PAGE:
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If there is one image that sums up the World Cup in Brazil, this is it

From the archive: This story is more than 5 years old.

If there is one image that sums up the World Cup in Brazil, this is it

Brazilian artist Paulo Ito has channeled the people and put his stamp on the world's biggest soccer tournament.

  • Paulo Ito

You don't need to know that much about Brazil to take in this image.

A screaming, crying Brazilian kid pounds his fists on the table, nothing on his dinner plate save a soccer ball.

OK, maybe you need to know the World Cup is coming. But that's it. Brazilian artist Paulo Ito's mural pretty much says everything else.

The World Cup has cost Brazil a whopping $11.5 billion. Meanwhile about 25 percent of people live under the poverty line. That means 50 million people are like the kid in this picture. They can barely afford food.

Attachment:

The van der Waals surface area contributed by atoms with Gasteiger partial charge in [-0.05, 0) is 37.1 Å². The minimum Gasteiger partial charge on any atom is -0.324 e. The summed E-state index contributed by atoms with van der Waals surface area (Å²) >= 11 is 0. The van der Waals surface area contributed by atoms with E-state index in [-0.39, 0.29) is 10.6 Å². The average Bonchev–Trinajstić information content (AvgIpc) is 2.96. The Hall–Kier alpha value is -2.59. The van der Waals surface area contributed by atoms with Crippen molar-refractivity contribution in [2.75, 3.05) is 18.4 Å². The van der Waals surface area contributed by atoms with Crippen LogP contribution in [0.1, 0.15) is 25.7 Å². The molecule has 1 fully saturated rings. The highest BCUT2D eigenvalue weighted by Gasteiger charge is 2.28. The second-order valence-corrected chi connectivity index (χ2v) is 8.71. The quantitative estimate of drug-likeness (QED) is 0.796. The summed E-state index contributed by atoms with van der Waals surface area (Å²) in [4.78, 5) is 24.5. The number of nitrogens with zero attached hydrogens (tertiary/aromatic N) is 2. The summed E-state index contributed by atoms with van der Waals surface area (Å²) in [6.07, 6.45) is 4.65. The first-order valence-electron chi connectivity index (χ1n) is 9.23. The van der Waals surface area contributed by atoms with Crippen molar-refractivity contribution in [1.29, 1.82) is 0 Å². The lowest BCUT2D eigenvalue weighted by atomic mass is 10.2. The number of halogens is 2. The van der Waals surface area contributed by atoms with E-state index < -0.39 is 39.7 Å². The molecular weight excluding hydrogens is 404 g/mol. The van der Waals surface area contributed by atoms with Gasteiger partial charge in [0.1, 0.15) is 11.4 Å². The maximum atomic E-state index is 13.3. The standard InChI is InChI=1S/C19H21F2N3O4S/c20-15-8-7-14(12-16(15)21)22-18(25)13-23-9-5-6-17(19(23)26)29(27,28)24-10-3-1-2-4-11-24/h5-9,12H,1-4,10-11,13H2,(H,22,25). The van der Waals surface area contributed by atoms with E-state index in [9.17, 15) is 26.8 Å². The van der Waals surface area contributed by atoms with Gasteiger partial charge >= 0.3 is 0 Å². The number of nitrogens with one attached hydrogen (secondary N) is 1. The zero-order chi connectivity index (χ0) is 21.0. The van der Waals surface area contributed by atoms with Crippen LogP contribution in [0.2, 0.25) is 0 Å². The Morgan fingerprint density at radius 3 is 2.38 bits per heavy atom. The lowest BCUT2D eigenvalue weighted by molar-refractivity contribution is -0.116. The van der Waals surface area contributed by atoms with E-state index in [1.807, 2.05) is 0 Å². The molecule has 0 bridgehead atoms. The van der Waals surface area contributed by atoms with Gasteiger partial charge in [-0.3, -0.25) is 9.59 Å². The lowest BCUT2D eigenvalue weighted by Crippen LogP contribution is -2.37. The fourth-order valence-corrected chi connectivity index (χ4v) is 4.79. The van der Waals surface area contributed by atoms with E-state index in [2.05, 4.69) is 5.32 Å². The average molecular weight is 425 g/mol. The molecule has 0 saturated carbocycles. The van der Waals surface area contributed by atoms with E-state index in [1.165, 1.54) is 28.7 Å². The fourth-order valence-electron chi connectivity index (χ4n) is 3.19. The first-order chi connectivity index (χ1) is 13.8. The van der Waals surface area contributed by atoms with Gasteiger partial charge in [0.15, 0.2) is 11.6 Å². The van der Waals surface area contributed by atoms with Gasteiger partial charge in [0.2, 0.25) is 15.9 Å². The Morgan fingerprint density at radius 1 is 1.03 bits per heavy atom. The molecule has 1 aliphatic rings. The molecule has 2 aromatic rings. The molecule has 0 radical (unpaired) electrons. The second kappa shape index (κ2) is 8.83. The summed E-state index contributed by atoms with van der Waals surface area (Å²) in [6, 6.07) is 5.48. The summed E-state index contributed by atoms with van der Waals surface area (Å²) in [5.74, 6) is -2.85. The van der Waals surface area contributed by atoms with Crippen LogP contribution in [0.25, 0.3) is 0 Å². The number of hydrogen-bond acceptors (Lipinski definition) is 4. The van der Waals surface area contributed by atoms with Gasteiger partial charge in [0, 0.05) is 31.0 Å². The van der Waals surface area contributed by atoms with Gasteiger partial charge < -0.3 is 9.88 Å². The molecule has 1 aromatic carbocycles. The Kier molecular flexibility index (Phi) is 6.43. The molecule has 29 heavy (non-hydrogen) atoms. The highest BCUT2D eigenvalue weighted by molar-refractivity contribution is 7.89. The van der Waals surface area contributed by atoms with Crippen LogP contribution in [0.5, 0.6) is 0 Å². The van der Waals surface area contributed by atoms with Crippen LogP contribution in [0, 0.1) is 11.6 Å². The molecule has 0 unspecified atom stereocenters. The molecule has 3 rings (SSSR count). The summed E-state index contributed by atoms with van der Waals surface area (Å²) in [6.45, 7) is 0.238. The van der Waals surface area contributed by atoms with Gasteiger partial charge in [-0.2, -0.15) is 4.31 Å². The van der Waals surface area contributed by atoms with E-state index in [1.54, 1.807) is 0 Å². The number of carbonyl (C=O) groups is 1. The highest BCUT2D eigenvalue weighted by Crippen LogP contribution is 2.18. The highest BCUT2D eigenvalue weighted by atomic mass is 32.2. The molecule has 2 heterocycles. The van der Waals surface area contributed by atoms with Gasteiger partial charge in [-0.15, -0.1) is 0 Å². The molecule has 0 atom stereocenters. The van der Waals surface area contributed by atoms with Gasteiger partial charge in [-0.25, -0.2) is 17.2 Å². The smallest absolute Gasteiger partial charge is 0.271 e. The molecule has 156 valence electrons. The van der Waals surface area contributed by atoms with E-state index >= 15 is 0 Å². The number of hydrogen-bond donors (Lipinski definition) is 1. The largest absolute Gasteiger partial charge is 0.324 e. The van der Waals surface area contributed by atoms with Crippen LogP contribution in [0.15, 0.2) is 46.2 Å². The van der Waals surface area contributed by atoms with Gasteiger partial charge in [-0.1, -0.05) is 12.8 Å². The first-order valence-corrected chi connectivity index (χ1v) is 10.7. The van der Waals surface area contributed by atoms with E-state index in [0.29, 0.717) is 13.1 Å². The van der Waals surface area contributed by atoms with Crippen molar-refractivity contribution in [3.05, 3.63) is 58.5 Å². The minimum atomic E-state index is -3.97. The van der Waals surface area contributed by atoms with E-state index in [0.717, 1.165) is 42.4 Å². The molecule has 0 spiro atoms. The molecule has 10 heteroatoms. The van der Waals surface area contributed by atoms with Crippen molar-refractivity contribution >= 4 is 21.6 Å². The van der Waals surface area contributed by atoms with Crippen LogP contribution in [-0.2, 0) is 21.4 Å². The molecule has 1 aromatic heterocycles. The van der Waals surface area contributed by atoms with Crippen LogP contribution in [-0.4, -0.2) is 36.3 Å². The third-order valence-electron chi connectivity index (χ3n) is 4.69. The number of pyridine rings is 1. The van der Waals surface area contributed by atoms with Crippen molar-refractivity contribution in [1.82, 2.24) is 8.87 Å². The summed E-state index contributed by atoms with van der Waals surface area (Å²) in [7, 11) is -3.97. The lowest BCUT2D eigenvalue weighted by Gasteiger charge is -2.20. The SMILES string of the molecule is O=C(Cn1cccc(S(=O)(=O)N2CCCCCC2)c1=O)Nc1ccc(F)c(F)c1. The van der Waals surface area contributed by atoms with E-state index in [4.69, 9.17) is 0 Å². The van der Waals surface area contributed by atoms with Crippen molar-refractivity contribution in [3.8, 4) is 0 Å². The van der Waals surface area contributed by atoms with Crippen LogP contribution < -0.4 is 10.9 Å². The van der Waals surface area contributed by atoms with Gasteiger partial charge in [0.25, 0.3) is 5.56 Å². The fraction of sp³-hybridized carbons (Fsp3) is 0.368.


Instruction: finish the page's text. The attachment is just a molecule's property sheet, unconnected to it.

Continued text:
“People already have the feeling and that image condensed this feeling,” Ito told Slate.

Ito, who has been a street artist for 14 years, painted this image earlier this month on the doors of a school in what he says is the primarily middle-class area of Pompeia, Sao Paulo. Within days it had gone viral.

“I didn’t mean [to say] nobody is doing anything against poverty,” he said. “But we need to show the world or ourselves that the situation is still not good.”

Unlike previous World Cups, when soccer-crazed fans painted the streets with the team's green and yellow, this time around it's paintings like this that are striking a chord. Brazilians feel there are simply more important things to worry about.

This article originally appeared on GlobalPost.

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